McCormack Speaks

June 8, 2020
by jackli001
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Ubuntu – Poem by James Whitacre

James Whitacre, PhD Student in Global Governance and Human Security & Research Associate, Center for Governance and Sustainability

Ubuntu 2020 Event

For me, the poem “Ubuntu” marks a moment of solidarity in our Pan-African Graduate Scholars Association. While we have different research areas as Africanists, Africans, and African American Africans, “Ubuntu” explores a place some call home. Through a geophysical-psychology blend (Kano’s granite, etc), the poem grounds itself in Nigeria’s regional socio-cultural realities. Paying tribute to difference (because unity is not uniformity), the poem highlights a shared human orientation to the current Covid-19 scourge. A mirror peck of the ocean which is Ubuntu’s traditional meaning, this contemporary poem invites readers to transcend our “selves”, use our hearts, and contemplate our interconnection to our communities and the human whole.

One Professor,

With roots to one place,

Where 500 languages live,

In the hearts of 200 million people,

Whose feet walk, where soil speaks,

Loose sand Norths,

Granite in Kano,

Red Savannas,

Forest Souths,

Many people, sharing an orientation,

To the coming and going,

of droughts and floods.

 

Nigeria…

Now a land of who lives and who dies,

Because of a disease named after a crown,

One Professor,

With roots to one place,

Taught me one word,

Which our whole world needs now more than ever,

while we wait out this common drought:

Ubuntu. Ubuntu. Ubuntu.

“I am because you are.”

December 14, 2018
by saadiaahmad001
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Chae Man Lee is One of First Two Recipients of Gerontology Department’s Postdoc Fellowship

McCormack Speaks sat down with Dr. Chae Man Lee, a 2017 graduate of the Gerontology PhD program and one of the first of two of the department’s postdoctoral fellows.

 

SA: What was your research focus as a student?

CL: My research was focused on senior transportation, older driver safety, and healthy aging data reporting for Massachusetts, Rhode Island, and New Hampshire. My doctoral dissertation entitled, “Understanding the role of driver, vehicle, environment, and policy factors in crash injury severity among older adults in the United States” investigated how individual characteristics, vehicle elements, environmental elements, and driving licensing policy were associated with level of injury severity, from no injury to fatal injury resulting from car crashes.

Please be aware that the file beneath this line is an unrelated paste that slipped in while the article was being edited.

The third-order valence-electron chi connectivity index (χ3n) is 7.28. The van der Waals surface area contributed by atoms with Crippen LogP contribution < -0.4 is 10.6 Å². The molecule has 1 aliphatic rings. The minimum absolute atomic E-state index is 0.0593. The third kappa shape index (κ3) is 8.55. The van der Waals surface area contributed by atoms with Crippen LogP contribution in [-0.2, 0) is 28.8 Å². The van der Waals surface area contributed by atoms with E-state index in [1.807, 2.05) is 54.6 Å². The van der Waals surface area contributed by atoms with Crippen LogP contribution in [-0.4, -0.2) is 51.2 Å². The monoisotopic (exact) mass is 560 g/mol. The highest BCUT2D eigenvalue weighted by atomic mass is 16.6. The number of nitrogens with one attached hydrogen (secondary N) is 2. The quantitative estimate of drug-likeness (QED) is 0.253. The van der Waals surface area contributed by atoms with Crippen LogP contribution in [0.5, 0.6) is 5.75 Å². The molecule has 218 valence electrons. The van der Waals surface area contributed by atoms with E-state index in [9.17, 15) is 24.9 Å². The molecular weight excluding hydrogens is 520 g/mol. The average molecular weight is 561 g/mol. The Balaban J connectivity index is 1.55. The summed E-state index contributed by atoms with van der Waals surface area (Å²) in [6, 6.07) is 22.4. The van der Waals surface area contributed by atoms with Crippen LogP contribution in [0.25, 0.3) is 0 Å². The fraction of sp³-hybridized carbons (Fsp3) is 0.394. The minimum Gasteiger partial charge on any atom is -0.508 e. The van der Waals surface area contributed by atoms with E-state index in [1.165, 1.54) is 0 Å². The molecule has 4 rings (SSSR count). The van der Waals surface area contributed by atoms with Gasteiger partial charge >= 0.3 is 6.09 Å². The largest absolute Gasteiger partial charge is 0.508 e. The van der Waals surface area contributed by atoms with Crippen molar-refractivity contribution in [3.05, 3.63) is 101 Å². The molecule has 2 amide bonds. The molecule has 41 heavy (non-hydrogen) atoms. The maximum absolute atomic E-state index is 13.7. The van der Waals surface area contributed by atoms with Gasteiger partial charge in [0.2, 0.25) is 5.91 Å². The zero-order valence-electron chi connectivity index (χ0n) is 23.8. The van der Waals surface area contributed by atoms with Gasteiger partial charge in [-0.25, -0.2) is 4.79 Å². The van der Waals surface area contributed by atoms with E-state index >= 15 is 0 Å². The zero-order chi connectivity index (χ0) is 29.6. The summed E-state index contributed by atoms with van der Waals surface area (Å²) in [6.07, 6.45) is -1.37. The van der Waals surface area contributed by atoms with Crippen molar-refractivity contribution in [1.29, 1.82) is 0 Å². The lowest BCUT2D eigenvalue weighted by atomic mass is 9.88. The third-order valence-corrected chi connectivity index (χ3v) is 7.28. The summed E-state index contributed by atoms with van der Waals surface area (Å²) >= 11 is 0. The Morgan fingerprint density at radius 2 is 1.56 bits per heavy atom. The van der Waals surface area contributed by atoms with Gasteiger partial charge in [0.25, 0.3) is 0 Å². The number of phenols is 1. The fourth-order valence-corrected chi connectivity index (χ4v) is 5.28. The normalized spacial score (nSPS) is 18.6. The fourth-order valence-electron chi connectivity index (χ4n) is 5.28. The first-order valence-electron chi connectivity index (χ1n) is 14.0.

SA: What is the main focus of your postdoc fellowship?

CL: As a post doc, I am still doing older driver safety and healthy aging data reporting. I am currently a co-investigator on a healthy aging data report for Massachusetts and New Hampshire, funded by Tufts Health Plan Foundation. I am working with Drs. Beth Dugan and Frank Porell to develop healthy aging data reports for Massachusetts, Rhode Island, and New Hampshire. We also do research on transportation options available for older people in Massachusetts, safety of older pedestrians for MassDOT, and the Governor’s Council to Address Aging Issues in Massachusetts to improve transportation safety.

SA: Are there any new or expanded projects you are able to pursue now that you were not able to do as a student?

CL: Besides working on healthy aging data report, I also plan to expand research about older driver safety related with my dissertation. Regarding hot spot analysis of crash location among older drivers in my dissertation, I was doing it only for the Massachusetts area. But, in the future, I will plan to do more on hotspot analysis of crash locations among older drivers in all of the United States.

SA: How have the resources at the McCormack Graduate School and at UMass Boston assisted with your postdoc goals?